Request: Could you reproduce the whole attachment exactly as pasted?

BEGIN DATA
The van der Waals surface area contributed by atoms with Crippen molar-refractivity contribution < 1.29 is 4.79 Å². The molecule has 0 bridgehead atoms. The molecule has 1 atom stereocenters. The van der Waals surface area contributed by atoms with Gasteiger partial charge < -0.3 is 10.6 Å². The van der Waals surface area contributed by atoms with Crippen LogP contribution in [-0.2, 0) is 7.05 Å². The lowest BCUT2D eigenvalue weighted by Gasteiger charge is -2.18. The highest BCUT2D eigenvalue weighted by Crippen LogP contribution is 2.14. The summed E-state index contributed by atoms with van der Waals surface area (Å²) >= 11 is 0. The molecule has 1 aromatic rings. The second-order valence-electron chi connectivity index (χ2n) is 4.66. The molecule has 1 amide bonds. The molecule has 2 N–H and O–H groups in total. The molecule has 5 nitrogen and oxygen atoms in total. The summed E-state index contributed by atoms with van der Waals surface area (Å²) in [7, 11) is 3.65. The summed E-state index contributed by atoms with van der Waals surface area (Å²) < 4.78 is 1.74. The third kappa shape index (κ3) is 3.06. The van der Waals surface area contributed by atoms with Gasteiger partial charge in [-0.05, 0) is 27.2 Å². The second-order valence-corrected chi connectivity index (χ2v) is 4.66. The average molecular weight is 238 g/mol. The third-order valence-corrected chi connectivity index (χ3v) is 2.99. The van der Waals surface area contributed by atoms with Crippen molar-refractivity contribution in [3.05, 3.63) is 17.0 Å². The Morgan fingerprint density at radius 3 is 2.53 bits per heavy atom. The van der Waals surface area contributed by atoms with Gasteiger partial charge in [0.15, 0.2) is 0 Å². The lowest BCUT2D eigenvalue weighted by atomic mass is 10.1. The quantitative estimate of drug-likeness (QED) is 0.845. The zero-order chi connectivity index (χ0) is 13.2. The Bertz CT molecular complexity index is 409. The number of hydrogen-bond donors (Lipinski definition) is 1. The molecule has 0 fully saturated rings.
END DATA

The van der Waals surface area contributed by atoms with Crippen molar-refractivity contribution < 1.29 is 4.79 Å². The molecule has 0 bridgehead atoms. The molecule has 1 atom stereocenters. The van der Waals surface area contributed by atoms with Gasteiger partial charge < -0.3 is 10.6 Å². The van der Waals surface area contributed by atoms with Crippen LogP contribution in [-0.2, 0) is 7.05 Å². The lowest BCUT2D eigenvalue weighted by Gasteiger charge is -2.18. The highest BCUT2D eigenvalue weighted by Crippen LogP contribution is 2.14. The summed E-state index contributed by atoms with van der Waals surface area (Å²) >= 11 is 0. The molecule has 1 aromatic rings. The second-order valence-electron chi connectivity index (χ2n) is 4.66. The molecule has 1 amide bonds. The molecule has 2 N–H and O–H groups in total. The molecule has 5 nitrogen and oxygen atoms in total. The summed E-state index contributed by atoms with van der Waals surface area (Å²) in [7, 11) is 3.65. The summed E-state index contributed by atoms with van der Waals surface area (Å²) < 4.78 is 1.74. The third kappa shape index (κ3) is 3.06. The van der Waals surface area contributed by atoms with Gasteiger partial charge in [-0.05, 0) is 27.2 Å². The second-order valence-corrected chi connectivity index (χ2v) is 4.66. The average molecular weight is 238 g/mol. The third-order valence-corrected chi connectivity index (χ3v) is 2.99. The van der Waals surface area contributed by atoms with Crippen molar-refractivity contribution in [3.05, 3.63) is 17.0 Å². The Morgan fingerprint density at radius 3 is 2.53 bits per heavy atom. The van der Waals surface area contributed by atoms with Gasteiger partial charge in [0.15, 0.2) is 0 Å². The lowest BCUT2D eigenvalue weighted by atomic mass is 10.1. The quantitative estimate of drug-likeness (QED) is 0.845. The zero-order chi connectivity index (χ0) is 13.2. The Bertz CT molecular complexity index is 409. The number of hydrogen-bond donors (Lipinski definition) is 1. The molecule has 0 fully saturated rings.